Location, location, location – it is often touted as affecting the value of residential property. Now, new University of Cincinnati research suggests that location near nature trails could hold a financial benefit for homeowners and ultimately neighboring communities.
University of Cincinnati researchers Rainer vom Hofe, an associate professor of planning, and Olivier Parent, an assistant professor of economics, will present their findings on Sunday, Oct. 16, at the 52nd Annual Association of College Schools of Planning (ACSP) ENVISION Conference in Salt Lake City, Utah.
The two researchers examined how the Little Miami Scenic Trail – a 12-mile southern stretch of the trail that runs through the Cincinnati metropolitan region – impacted residential property values in Hamilton County, Ohio. The scenic, multipurpose trail beckons walkers, hikers, skaters and bicycle enthusiasts and also has horseback riding paths.
“For the ‘New Urbanist,’ multipurpose trails provide the potential for bicycle commuting; help alleviate noise, pollution and congestion, and expand the means for green transportation and a community’s walkability,” write the authors.
Using a research model they developed, Parent and vom Hofe found that from a real estate perspective, trails can have significant, positive spillover effects on property values when these properties are located within reasonable distances to the trails.
To be more specific, housing prices went up by nine dollars for every foot closer to the trail entrance. Ultimately, the study concluded that for the average home, homeowners were willing to pay a $9,000 premium to be located one thousand feet closer to the trail.
The researchers say their study is among the first to quantify the impact of multipurpose trail proximity on residential property values while isolating the results from the biasing effect of nearby property values.
The research used street network distances between residential properties and the closest trail entrance, in addition to standard parameter estimation. The average home studied was about 40 years old and had an average 2,203 square feet of living space. The average price was $263,517.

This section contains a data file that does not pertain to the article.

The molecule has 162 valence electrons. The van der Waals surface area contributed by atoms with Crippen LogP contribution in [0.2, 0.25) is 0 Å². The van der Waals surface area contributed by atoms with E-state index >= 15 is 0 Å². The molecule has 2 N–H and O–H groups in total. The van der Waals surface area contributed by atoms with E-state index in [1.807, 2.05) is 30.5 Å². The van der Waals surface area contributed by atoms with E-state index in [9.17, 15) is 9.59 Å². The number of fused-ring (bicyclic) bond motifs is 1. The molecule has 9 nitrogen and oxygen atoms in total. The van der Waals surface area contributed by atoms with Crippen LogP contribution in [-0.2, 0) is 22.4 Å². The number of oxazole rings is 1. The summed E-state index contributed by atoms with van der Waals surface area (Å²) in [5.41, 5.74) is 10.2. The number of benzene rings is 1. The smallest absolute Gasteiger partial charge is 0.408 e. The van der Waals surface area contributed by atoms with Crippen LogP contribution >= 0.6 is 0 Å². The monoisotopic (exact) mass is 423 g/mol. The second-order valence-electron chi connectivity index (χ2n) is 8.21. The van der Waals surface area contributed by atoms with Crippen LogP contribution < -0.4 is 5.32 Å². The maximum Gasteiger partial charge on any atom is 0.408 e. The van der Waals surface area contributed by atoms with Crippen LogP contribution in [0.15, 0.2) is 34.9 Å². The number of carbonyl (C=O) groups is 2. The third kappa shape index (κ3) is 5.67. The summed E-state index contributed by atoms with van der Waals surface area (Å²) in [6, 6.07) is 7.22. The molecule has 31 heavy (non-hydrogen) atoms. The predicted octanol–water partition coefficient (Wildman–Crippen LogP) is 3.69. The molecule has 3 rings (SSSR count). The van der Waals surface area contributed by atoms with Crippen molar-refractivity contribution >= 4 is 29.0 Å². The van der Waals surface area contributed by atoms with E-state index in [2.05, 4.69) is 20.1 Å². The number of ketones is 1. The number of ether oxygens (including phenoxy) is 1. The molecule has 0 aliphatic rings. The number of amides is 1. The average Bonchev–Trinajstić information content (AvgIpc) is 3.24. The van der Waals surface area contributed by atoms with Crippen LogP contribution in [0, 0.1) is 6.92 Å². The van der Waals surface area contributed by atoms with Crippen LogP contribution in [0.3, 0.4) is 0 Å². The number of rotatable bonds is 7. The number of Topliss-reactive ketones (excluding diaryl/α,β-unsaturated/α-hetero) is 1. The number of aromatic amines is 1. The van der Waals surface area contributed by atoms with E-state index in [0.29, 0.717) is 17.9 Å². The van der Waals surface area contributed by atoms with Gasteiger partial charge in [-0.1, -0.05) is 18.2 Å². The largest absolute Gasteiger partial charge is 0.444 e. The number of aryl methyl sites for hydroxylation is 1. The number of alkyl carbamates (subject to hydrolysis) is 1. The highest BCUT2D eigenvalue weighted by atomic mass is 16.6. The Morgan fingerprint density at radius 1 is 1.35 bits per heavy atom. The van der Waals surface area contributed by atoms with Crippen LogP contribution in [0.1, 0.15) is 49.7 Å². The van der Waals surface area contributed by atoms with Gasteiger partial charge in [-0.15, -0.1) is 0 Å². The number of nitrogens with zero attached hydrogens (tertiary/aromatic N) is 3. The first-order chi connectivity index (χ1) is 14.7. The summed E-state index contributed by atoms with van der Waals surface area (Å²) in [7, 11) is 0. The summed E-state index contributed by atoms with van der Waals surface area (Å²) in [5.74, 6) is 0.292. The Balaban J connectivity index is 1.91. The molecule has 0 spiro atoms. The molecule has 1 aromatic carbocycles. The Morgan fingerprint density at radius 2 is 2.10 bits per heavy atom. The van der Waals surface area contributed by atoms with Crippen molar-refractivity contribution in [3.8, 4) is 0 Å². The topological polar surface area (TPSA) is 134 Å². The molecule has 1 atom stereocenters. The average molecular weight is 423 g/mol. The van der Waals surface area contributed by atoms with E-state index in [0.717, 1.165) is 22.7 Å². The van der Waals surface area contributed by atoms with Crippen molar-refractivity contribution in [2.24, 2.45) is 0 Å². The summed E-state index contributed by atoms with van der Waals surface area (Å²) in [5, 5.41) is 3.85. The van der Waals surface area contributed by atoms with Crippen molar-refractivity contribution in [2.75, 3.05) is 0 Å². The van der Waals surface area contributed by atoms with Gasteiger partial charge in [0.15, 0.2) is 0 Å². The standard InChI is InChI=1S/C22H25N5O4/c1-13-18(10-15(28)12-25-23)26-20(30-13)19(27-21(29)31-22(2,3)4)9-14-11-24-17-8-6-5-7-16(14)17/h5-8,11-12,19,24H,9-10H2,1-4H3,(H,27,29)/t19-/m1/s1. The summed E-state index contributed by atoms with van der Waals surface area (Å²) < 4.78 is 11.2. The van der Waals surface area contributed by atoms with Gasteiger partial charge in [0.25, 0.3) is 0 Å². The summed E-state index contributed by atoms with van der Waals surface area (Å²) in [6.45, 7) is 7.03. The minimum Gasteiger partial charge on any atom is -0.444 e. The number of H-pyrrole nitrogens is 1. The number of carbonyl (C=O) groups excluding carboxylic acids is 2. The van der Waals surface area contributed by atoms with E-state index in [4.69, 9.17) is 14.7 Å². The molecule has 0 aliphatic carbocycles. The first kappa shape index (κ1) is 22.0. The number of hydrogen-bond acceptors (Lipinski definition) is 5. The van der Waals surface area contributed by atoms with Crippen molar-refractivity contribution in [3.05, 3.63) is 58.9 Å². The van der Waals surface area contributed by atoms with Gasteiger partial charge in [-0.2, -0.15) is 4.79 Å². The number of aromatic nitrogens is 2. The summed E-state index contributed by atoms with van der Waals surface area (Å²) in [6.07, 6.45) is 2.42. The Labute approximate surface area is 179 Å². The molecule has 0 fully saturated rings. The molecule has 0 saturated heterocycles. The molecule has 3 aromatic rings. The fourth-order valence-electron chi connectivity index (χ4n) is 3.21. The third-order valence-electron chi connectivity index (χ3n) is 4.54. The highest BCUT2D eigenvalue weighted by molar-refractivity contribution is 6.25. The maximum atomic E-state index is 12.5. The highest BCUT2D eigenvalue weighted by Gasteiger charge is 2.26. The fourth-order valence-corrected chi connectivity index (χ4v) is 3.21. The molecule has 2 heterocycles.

As a planner, vom Hofe adds that even amid tough economic times and tough budget decisions by local governments, the research emphasizes that investment in infrastructure and public amenities is a solid investment that will result in a positive return for communities.
Parent adds that their future research will examine how the effect of the location of green spaces and transportation infrastructure on residential property prices has changed over the last decade in Hamilton County.
The research was supported by a $21,000 interdisciplinary grant awarded in 2010 by the University Research Council at UC. The University Research Council Interdisciplinary Grant Program blends the diverse expertise of UC researchers and lays the groundwork for research that could open opportunities for federal funding.
The researchers say the majority of that funding was invested in developing a database of housing characteristics of some 300,000 properties over a 10-to-12 year period for use in this and future studies. The current study focused on 1,762 residential properties located within 10,000 feet of the trail.
The Association of Collegiate Schools of Planning promotes education, research, service and outreach related to planning, planning education and implementing planning beyond the classroom into the real world. The conference will examine how planning can play a more significant role in inspiring the positive transformation of towns, communities, cities and regions.